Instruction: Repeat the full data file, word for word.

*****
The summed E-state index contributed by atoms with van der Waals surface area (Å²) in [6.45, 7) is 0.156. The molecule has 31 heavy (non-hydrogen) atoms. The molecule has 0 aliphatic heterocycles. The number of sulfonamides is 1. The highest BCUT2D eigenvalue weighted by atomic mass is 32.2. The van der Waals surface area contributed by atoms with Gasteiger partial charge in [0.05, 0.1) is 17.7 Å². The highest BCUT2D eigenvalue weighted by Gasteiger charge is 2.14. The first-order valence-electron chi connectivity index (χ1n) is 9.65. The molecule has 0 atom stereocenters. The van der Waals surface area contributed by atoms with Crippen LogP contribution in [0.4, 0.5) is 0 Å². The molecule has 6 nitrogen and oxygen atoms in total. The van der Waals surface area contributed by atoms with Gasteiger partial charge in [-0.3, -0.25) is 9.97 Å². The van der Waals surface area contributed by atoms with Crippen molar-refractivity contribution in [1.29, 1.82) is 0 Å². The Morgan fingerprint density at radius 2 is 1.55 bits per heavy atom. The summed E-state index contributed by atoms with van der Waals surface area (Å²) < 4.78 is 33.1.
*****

The summed E-state index contributed by atoms with van der Waals surface area (Å²) in [6.45, 7) is 0.156. The molecule has 31 heavy (non-hydrogen) atoms. The molecule has 0 aliphatic heterocycles. The number of sulfonamides is 1. The highest BCUT2D eigenvalue weighted by atomic mass is 32.2. The van der Waals surface area contributed by atoms with Gasteiger partial charge in [0.05, 0.1) is 17.7 Å². The highest BCUT2D eigenvalue weighted by Gasteiger charge is 2.14. The first-order valence-electron chi connectivity index (χ1n) is 9.65. The molecule has 0 atom stereocenters. The van der Waals surface area contributed by atoms with Crippen LogP contribution in [0.4, 0.5) is 0 Å². The molecule has 6 nitrogen and oxygen atoms in total. The van der Waals surface area contributed by atoms with Gasteiger partial charge in [-0.3, -0.25) is 9.97 Å². The van der Waals surface area contributed by atoms with Crippen molar-refractivity contribution in [1.29, 1.82) is 0 Å². The Morgan fingerprint density at radius 2 is 1.55 bits per heavy atom. The summed E-state index contributed by atoms with van der Waals surface area (Å²) < 4.78 is 33.1.